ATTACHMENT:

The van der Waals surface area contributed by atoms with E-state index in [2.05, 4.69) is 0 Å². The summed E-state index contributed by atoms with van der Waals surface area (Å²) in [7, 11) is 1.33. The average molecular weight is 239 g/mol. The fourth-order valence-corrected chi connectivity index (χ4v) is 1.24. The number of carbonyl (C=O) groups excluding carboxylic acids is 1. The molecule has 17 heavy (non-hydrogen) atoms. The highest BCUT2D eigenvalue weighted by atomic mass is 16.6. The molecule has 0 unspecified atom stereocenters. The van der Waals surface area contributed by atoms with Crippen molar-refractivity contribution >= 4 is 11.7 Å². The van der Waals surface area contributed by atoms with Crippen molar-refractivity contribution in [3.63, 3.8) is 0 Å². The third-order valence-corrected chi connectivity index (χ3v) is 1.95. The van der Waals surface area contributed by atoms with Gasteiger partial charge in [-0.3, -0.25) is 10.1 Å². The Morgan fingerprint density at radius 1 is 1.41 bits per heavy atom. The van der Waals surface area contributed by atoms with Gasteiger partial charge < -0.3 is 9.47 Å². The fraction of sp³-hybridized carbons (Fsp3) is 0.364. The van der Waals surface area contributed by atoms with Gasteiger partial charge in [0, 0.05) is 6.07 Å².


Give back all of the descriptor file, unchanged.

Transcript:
The van der Waals surface area contributed by atoms with E-state index in [2.05, 4.69) is 0 Å². The summed E-state index contributed by atoms with van der Waals surface area (Å²) in [7, 11) is 1.33. The average molecular weight is 239 g/mol. The fourth-order valence-corrected chi connectivity index (χ4v) is 1.24. The number of carbonyl (C=O) groups excluding carboxylic acids is 1. The molecule has 17 heavy (non-hydrogen) atoms. The highest BCUT2D eigenvalue weighted by atomic mass is 16.6. The molecule has 0 unspecified atom stereocenters. The van der Waals surface area contributed by atoms with Crippen molar-refractivity contribution >= 4 is 11.7 Å². The van der Waals surface area contributed by atoms with Crippen molar-refractivity contribution in [3.63, 3.8) is 0 Å². The third-order valence-corrected chi connectivity index (χ3v) is 1.95. The van der Waals surface area contributed by atoms with Gasteiger partial charge in [-0.3, -0.25) is 10.1 Å². The Morgan fingerprint density at radius 1 is 1.41 bits per heavy atom. The van der Waals surface area contributed by atoms with Gasteiger partial charge < -0.3 is 9.47 Å². The fraction of sp³-hybridized carbons (Fsp3) is 0.364. The van der Waals surface area contributed by atoms with Gasteiger partial charge in [0, 0.05) is 6.07 Å².